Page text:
Sovereign Islamic bonds from Asia to the Persian Gulf are beating returns on corporate sukuk for the first time in three months as accelerating economic growth and rising oil revenue shore up state finances.
Government debt that complies with the religion’s ban on interest gained 1.7 percent so far this month, according to the HSBC/NASDAQ Dubai Sovereign US Dollar Sukuk Index, more than the 1.1 percent advance in bonds issued by companies.
The last time the sovereign notes performed better was in May, when they dropped 0.5 percent compared with a loss of 2.3 percent on corporate debt.
Malaysia’s Lembaga Tabung Haji fund, France’s BNP Paribas Investment Partners and Duet Mena Ltd. in Dubai forecast government debt will outperform until property prices in the Persian Gulf recover from a slump that prompted credit-ratings companies to downgrade corporate bonds. Average oil prices of $78 a barrel will support fiscal surpluses in the Middle East this year, Moody’s Investors Service said on Aug. 3.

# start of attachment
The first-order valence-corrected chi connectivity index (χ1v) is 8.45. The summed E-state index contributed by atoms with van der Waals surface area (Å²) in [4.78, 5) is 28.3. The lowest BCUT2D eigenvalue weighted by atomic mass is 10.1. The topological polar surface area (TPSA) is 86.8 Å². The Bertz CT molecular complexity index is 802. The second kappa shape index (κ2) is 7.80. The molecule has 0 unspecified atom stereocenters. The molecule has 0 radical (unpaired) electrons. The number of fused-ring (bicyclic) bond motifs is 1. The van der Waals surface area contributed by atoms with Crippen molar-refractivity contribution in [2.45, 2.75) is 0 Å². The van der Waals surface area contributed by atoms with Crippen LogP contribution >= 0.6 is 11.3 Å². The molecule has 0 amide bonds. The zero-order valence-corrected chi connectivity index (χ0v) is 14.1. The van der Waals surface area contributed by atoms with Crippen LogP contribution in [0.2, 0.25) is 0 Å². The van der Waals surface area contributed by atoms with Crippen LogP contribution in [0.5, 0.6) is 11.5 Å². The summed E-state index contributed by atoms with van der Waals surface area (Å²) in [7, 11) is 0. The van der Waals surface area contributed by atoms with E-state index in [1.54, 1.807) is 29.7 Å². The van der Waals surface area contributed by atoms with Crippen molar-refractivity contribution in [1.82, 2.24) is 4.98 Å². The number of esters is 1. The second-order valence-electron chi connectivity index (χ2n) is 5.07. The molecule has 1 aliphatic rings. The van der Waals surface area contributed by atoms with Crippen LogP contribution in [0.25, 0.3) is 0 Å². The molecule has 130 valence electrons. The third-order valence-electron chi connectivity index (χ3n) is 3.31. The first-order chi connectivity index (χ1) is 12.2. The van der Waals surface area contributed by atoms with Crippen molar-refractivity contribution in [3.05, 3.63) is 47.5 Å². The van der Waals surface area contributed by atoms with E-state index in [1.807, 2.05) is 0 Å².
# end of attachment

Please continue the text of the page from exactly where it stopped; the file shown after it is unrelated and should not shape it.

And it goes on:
“Investors prefer to hold sovereign debt because they are more comfortable with the ratings and market liquidity,” Hishamuddin Sohaimi, who helps manage about 26 billion ringgit ($8.3 billion) of assets at Kuala Lumpur-based Lembaga Tabung, said in an interview yesterday. “Property prices are unlikely to return to a 2008 peak soon.”
Shariah-compliant government bonds from the Gulf Cooperation Council members and Asia, particularly Malaysia and Indonesia, are likely to benefit the most as growth quickens, said Rafael Martinez Dalmau, director of Islamic investment at BNP Paribas Investment, which oversees $700 billion and is the asset management unit of France’s biggest lender.
The GCC nations are Bahrain, Kuwait, Oman, Qatar, Saudi Arabia and the United Arab Emirates.